I love my ThinkPads, always have done.
The sleek, black, hard matte rubber exterior is a design classic and has the strange futuristic feel of quality and purpose. Open the lid and the attention to detail, ergonomics and technology scream ‘Tech!’. 80s space station style tech, the sort that wouldn’t be out of place on board the Millennium Falcon, Solo whacking in some new co-ordinates whilst trading insults with Leia.
I inherited my first ThinkPad from Firebrand Training, a lovely looking T43p. This was at the time that IBM was still making them before they sold the entire ThinkPad business to Lenovo. From the outset I was taken with its square businesslike design, functional layout and rock solid build quality. Everything about it felt and looked not only good, but proper and fit for purpose.
When I say ‘businesslike’, I don’t mean the fictional business of white men in suits and briefcases shaking hands in a ‘Central Business District’ glass reception, I mean ready to spin up, work hard and create some cool stuff.
The OS I inherited was a later version Windows XP which had slowed to the point of no return, I remember thinking at the time that this was no operating system for such a great looking piece of hardware. I experimented with various Linux distributions until I settled on Linux Mint using the Cinnamon desktop environment, the results are awesome. For a laptop that’s nearly 10 years old with only 2GB of RAM it still has blazing performance, if it where an actor it would probably be Sandra Bullock.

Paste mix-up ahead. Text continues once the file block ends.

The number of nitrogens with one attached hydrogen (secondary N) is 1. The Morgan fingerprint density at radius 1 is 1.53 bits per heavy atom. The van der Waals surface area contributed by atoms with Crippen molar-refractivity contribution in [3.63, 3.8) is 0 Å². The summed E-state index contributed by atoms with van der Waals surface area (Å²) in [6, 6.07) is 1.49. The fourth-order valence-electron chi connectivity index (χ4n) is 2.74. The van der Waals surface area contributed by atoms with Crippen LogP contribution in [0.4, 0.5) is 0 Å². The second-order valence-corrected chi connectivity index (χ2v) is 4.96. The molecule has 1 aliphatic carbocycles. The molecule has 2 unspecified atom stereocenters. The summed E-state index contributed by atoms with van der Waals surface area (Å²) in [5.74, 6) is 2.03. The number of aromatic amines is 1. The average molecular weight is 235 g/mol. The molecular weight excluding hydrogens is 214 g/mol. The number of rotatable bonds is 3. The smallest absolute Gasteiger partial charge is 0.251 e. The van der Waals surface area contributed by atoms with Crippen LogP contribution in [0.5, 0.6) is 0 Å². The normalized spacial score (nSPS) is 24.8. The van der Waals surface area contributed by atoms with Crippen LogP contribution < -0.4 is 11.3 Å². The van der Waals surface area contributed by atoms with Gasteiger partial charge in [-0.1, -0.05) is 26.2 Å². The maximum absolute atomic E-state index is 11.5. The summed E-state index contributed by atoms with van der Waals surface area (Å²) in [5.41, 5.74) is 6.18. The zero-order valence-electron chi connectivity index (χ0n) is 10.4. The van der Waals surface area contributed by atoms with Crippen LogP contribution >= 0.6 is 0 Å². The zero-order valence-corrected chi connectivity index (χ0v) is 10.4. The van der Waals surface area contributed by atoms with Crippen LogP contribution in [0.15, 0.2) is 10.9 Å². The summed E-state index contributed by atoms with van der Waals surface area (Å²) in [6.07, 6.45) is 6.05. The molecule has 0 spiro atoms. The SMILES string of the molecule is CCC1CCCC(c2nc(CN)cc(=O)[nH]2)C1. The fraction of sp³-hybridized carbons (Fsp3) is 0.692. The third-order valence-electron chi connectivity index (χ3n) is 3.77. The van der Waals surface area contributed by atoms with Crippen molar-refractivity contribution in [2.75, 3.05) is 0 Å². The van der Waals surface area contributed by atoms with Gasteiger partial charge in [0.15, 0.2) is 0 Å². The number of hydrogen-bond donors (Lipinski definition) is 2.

They use a model that looks very much like the T43p on the International Space Station, and in this scenario looking very much like is as good as! The largest artificial body in Low Earth Orbit, so what if the hardware of choice doesn’t have a stupid glowing icon or looks out of place at the local coffee shop.
Whilst I love working in a Linux environment with all the power afforded by the shell, realistically I still need a Windows machine to get by. Enter the T520i which I’ve now had for a few years. It’s a completely different beast to the T43p with a slightly more refined feel and now built buy the Chinese manufacturer Lenovo. It is however a another classic example of function over form, engineering as design, quality rather than show.